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Summary:

It’s hard to be against flexible work arrangements. but despite a lot of talk in support of new ways of working to help knowledge workers keep their sanity and families intact; a new survey shows many managers are merely paying lip service to the idea.

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It’s hard to be against flexible work arrangements like modified schedules and remote working. Who wants to make a working mother’s life more stressful or make the un-PC suggestion that employees with home responsibilities are less valued?

But despite a lot of talk in support of new ways of working to help knowledge workers keep their sanity and their families intact, there’s plenty of evidence that some managers are merely paying lip service to the idea.

Recently, HR consultancy WorldatWork decided to take a closer look at managers’ true attitudes towards flexible working, polling 2,312 employees in six countries (Brazil, China, India, Germany, the United Kingdom and the United States) in late 2010. The results out now show a chasm between rhetoric and reality when it comes to flexible working:

While, 80 percent of respondents claimed to support family-friendly workplaces and arrangements such as remote work, more often than not their behavior didn’t match their beliefs:

  • More than half the surveyed managers think the ideal employee is one that is available to meet business needs regardless of business hours
  • 40 percent believe the most productive employees are those without a lot of personal commitments
  • Nearly one in three think that employees who use flexible work arrangements will not advance very far in their organization

“The good news is that 80 percent of employers around the globe avow support for family-friendly workplaces,” said Kathie Lingle, executive director of WorldatWork’s Alliance for Work-Life Progress. “The bad news is they are simultaneously penalizing those who actively strive to integrate work with their lives.”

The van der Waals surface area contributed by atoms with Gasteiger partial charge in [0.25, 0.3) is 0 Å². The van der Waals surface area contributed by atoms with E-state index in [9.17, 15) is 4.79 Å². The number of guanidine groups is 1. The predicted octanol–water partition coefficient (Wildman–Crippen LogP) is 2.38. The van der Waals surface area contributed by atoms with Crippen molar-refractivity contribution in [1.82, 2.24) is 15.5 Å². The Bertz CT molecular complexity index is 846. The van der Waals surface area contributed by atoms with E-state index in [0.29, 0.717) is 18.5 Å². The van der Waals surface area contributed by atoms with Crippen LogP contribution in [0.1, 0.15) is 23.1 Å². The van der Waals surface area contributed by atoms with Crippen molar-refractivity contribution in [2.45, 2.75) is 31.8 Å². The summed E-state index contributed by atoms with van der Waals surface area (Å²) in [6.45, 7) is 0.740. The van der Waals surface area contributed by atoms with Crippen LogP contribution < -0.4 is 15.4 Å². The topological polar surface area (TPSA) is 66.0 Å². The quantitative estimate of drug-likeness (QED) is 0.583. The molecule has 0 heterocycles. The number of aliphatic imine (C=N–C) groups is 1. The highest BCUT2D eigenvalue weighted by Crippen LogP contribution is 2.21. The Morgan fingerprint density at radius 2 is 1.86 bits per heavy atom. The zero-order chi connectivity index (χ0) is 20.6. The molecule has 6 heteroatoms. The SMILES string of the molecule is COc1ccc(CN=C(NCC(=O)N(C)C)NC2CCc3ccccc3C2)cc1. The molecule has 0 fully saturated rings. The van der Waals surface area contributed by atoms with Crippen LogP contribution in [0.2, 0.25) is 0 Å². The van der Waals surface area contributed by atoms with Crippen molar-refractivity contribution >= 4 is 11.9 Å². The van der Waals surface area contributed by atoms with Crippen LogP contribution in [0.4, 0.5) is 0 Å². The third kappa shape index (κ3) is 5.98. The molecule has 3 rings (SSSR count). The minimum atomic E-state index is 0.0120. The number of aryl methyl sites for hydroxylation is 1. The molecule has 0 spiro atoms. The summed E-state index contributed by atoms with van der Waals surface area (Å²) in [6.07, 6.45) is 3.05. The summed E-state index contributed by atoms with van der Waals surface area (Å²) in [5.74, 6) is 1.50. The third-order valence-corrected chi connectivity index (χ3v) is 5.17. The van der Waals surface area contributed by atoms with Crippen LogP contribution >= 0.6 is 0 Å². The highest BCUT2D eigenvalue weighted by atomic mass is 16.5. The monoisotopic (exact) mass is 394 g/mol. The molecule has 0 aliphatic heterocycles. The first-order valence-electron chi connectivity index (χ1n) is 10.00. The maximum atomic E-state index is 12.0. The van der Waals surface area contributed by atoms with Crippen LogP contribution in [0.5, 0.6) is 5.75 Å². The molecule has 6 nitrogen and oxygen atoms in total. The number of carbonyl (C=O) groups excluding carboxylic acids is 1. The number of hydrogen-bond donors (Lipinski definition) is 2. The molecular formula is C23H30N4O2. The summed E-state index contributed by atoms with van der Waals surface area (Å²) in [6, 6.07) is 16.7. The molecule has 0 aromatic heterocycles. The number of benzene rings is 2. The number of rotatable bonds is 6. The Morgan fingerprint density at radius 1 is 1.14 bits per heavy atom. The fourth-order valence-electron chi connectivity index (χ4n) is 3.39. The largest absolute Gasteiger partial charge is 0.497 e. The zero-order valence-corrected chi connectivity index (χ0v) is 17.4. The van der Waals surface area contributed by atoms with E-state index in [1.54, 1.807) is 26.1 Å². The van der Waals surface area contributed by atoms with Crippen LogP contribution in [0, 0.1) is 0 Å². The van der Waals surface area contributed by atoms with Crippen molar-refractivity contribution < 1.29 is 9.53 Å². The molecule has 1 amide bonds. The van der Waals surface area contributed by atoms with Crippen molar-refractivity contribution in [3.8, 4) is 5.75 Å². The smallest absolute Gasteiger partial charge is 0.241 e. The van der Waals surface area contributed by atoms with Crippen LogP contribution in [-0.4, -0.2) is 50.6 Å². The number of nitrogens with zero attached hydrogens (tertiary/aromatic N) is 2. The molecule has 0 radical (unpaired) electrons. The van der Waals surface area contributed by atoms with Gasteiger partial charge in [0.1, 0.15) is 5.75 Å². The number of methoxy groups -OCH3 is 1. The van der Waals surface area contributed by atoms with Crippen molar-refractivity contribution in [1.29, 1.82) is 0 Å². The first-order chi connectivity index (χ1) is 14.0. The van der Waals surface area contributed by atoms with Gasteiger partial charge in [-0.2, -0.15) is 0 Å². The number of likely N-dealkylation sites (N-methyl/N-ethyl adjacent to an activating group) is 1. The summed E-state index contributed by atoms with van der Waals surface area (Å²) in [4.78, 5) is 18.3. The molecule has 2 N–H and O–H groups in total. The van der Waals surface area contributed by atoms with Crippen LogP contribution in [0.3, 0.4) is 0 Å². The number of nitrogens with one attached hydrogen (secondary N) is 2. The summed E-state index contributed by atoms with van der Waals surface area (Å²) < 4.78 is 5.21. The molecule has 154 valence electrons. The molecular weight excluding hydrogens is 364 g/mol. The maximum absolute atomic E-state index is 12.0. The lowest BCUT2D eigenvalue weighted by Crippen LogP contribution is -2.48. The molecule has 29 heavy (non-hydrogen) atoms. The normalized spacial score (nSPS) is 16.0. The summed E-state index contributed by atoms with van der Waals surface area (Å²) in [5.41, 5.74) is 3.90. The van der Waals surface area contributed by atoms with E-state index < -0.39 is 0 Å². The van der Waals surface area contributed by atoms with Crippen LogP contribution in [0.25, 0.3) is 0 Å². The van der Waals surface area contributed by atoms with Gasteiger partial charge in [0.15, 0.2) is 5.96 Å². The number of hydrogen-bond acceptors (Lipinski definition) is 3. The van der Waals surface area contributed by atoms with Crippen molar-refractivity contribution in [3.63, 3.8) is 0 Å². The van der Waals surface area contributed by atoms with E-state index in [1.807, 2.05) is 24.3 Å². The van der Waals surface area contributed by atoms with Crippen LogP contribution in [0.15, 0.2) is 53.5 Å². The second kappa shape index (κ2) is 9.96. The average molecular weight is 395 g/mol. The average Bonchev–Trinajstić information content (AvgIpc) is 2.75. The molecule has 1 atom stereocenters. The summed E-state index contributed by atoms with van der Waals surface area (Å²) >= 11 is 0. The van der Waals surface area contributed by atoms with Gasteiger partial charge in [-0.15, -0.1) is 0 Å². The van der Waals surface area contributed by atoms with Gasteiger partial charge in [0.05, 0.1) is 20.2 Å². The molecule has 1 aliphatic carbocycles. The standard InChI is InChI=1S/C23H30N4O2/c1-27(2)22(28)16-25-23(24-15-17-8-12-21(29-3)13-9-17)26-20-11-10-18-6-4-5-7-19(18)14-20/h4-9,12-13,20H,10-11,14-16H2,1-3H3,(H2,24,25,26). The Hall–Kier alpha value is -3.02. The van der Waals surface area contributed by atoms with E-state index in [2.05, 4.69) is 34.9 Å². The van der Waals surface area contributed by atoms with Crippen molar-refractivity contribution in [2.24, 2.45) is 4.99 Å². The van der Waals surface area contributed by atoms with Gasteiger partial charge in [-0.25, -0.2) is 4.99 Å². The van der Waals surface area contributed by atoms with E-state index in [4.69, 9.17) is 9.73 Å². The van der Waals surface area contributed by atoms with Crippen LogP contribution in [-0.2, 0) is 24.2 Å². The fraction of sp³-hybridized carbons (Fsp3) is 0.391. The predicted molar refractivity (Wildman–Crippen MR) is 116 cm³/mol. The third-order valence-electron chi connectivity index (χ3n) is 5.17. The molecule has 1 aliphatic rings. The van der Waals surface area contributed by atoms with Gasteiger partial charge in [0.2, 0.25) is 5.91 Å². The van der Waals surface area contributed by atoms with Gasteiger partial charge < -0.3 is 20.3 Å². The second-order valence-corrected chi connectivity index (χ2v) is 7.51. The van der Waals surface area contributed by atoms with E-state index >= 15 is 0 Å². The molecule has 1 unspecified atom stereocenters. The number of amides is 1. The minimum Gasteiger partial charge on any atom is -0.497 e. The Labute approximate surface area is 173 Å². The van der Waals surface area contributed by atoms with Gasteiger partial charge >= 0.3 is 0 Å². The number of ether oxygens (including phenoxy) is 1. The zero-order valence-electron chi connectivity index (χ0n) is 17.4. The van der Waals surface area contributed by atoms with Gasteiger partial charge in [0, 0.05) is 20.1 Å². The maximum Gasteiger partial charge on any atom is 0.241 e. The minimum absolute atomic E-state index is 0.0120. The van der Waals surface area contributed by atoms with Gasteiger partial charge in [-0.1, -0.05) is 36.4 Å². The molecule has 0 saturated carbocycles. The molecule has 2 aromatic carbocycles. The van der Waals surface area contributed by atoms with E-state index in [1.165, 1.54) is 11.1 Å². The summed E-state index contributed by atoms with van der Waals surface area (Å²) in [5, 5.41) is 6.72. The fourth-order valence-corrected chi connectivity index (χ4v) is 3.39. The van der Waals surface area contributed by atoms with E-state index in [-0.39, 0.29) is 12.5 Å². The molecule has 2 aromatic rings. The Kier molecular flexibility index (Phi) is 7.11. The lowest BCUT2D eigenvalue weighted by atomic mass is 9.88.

The WSJ’s The Juggle blog points out that the WorldatWork findings are consistent with other earlier surveys, including one done by Bain & Co last year that found while flex work programs were widely available, they were very little used.

This gap between what management says and what it does can can result in employees who “go underground, resorting to ‘stealth maneuvers’ for managing their personal responsibilities,” according to Lingle. On the flip side, actually implementing flexible working is tied to lower turnover, among other benefits.

Does flex work rhetoric match reality at your employer?

Image courtesy of Flickr user Philo Nordlund, CC 2.0.

  1. I see flex work as a retention mechanism that – while it may have tradeoffs in short term productivity – yields dividends as long-term institutional knowledge prevents recurrence of mistakes and ensures intelligent new project planning/execution.

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  2. This is because it’s a cultural issue, not an hours issue. I’d recommend readers read up on ROWE – Results Only Work Environment where managers can learn to focus on results instead of hours.

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  3. ROWE is an interesting concept, but not every organization has to undertake a major cultural overhaul to close the gap. I’ve outlined the steps from my twenty years of experience developing and implementing flexibility strategies in organizations in the following post: Three Steps to Make Work+Life Flexibility Really Succeed for Your Business and People http://worklifefit.com/blog/2011/09/3-steps-to-make-worklife-flexibility-really-succeed-for-your-business-and-your-people/

    Cali Williams Yost
    CEO Flex+Strategy Group

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